Stately Wilton House provides an insight into the rarefied world of the British aristocracy. One of England's finest stately homes, it's been the house of the earls of Pembroke since 1542, and has been expanded, improved and embellished by successive generations. Highlights are the Single and Double Cube Rooms, designed by the pioneering 17th-century architect Inigo Jones.
Wilton House is 2.5 miles west of Salisbury; bus R3 runs from Salisbury (£2.70, 10 minutes, one to three hourly Monday to Saturday).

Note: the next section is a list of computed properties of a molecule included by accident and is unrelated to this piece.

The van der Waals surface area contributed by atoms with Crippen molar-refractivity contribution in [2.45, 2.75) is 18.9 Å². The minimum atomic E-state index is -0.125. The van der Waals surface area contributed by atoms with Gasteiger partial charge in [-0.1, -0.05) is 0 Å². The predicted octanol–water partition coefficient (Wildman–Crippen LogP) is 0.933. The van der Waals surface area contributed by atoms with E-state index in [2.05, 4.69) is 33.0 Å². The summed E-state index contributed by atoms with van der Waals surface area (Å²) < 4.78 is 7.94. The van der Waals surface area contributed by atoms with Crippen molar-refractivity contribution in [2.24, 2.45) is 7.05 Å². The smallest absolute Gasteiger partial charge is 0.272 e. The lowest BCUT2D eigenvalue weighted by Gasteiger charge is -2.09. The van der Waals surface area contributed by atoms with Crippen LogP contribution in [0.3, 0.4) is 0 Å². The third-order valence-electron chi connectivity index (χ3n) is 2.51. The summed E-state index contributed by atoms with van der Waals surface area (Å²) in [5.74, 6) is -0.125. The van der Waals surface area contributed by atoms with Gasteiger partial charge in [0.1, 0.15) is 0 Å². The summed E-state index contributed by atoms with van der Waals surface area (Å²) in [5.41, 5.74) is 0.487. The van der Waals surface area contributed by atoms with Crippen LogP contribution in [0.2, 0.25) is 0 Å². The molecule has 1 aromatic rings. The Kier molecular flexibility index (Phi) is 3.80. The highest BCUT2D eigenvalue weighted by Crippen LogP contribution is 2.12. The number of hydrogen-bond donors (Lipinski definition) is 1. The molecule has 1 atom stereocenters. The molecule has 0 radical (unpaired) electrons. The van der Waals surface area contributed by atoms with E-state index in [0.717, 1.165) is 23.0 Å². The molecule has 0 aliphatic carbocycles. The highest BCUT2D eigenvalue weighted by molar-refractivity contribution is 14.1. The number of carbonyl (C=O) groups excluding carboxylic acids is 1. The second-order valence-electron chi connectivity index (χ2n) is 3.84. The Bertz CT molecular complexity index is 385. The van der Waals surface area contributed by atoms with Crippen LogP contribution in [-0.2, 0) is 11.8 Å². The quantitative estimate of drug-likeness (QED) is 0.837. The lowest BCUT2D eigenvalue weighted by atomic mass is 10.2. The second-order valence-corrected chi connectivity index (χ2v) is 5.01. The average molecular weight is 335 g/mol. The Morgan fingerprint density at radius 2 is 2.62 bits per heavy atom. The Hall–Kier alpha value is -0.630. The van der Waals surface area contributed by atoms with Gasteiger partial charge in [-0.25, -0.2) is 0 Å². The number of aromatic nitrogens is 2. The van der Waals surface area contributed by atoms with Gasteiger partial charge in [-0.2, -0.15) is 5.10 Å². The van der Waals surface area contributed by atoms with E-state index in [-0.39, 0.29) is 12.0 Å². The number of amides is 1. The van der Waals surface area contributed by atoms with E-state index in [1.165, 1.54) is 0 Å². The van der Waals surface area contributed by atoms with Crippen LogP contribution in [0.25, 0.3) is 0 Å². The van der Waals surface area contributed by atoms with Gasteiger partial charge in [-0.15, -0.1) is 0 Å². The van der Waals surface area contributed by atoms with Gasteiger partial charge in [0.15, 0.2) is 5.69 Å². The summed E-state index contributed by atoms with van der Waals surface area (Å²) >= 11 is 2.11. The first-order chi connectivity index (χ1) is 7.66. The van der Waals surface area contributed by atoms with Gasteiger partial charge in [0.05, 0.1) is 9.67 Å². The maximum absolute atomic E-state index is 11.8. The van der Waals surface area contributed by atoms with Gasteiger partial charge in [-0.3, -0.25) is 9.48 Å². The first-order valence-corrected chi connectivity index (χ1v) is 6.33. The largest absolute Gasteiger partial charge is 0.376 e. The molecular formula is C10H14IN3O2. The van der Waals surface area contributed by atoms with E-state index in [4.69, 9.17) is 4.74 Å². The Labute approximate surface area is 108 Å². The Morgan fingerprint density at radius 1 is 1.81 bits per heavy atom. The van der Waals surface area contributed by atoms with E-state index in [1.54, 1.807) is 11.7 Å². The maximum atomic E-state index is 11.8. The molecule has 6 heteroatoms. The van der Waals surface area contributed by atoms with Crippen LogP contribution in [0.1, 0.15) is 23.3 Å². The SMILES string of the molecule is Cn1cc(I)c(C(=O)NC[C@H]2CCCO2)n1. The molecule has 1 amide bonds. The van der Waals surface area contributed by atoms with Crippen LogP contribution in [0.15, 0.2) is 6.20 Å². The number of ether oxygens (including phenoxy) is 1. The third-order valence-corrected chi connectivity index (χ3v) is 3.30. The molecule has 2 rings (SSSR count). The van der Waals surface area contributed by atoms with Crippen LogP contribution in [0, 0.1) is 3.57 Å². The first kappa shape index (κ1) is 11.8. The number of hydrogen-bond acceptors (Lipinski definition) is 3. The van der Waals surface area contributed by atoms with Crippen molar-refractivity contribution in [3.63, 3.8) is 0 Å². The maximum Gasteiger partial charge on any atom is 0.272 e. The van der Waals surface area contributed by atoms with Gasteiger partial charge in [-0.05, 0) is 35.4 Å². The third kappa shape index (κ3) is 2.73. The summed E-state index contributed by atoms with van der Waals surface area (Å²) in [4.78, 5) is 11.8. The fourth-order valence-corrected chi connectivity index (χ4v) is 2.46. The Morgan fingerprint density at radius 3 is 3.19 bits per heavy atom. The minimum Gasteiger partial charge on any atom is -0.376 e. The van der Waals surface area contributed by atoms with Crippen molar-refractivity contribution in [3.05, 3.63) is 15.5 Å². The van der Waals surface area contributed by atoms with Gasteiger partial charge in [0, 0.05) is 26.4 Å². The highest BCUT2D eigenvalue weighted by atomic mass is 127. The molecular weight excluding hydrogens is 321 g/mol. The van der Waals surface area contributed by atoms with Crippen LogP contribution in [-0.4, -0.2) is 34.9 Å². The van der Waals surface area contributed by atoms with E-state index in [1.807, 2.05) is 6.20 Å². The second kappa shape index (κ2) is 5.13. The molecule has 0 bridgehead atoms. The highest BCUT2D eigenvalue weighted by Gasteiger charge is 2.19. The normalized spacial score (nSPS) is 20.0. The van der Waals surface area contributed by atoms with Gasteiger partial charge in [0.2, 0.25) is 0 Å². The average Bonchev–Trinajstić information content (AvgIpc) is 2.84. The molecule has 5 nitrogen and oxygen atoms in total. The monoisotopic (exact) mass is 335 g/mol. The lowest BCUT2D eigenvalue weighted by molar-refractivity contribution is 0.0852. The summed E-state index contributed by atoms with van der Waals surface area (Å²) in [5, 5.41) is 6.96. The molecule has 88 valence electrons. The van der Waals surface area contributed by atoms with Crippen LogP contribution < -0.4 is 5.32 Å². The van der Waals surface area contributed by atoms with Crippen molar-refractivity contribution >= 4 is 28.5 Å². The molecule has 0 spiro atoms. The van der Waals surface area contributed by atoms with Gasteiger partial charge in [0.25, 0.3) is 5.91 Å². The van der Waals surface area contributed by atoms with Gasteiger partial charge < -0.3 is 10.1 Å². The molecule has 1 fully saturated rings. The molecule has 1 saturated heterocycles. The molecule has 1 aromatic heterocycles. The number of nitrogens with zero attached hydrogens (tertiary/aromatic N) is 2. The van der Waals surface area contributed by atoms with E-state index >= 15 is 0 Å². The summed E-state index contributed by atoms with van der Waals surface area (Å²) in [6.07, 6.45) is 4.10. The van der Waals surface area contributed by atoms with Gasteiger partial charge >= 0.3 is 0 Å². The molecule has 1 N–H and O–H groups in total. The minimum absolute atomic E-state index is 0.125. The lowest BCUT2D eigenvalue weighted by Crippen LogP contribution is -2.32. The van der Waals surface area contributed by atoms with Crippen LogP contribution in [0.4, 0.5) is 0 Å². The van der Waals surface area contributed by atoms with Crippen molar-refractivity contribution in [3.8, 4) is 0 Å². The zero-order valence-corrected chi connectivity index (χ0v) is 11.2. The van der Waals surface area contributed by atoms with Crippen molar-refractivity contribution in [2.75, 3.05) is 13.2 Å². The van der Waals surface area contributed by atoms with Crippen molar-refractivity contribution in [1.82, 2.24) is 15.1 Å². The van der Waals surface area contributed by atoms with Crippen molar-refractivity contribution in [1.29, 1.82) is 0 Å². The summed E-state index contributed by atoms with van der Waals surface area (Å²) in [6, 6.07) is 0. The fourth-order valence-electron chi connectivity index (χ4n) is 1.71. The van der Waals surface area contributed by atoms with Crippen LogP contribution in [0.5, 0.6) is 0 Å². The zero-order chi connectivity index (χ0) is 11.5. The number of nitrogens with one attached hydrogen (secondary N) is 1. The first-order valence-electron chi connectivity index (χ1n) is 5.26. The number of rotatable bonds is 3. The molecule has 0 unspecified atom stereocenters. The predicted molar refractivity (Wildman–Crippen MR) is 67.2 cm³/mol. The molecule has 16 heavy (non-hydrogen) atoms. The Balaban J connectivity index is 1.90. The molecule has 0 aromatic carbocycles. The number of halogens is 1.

The result of centuries of embellishments at Wilton is quite staggering: magnificent period furniture, fresco ceilings and elaborate plasterwork frame paintings by Van Dyck, Rembrandt and Joshua Reynolds. All the architectural eye candy makes the house a favoured film location: The Madness of King George, Sense and Sensibility and Pride and Prejudice were all shot here. But Wilton was serving as an artistic haven long before the movies – famous guests include Ben Jonson, Edmund Spenser, Christopher Marlowe and John Donne. Shakespeare's As You Like It was performed here in 1603, shortly after the bard had written it. The fine landscaped grounds were largely laid out by Capability Brown.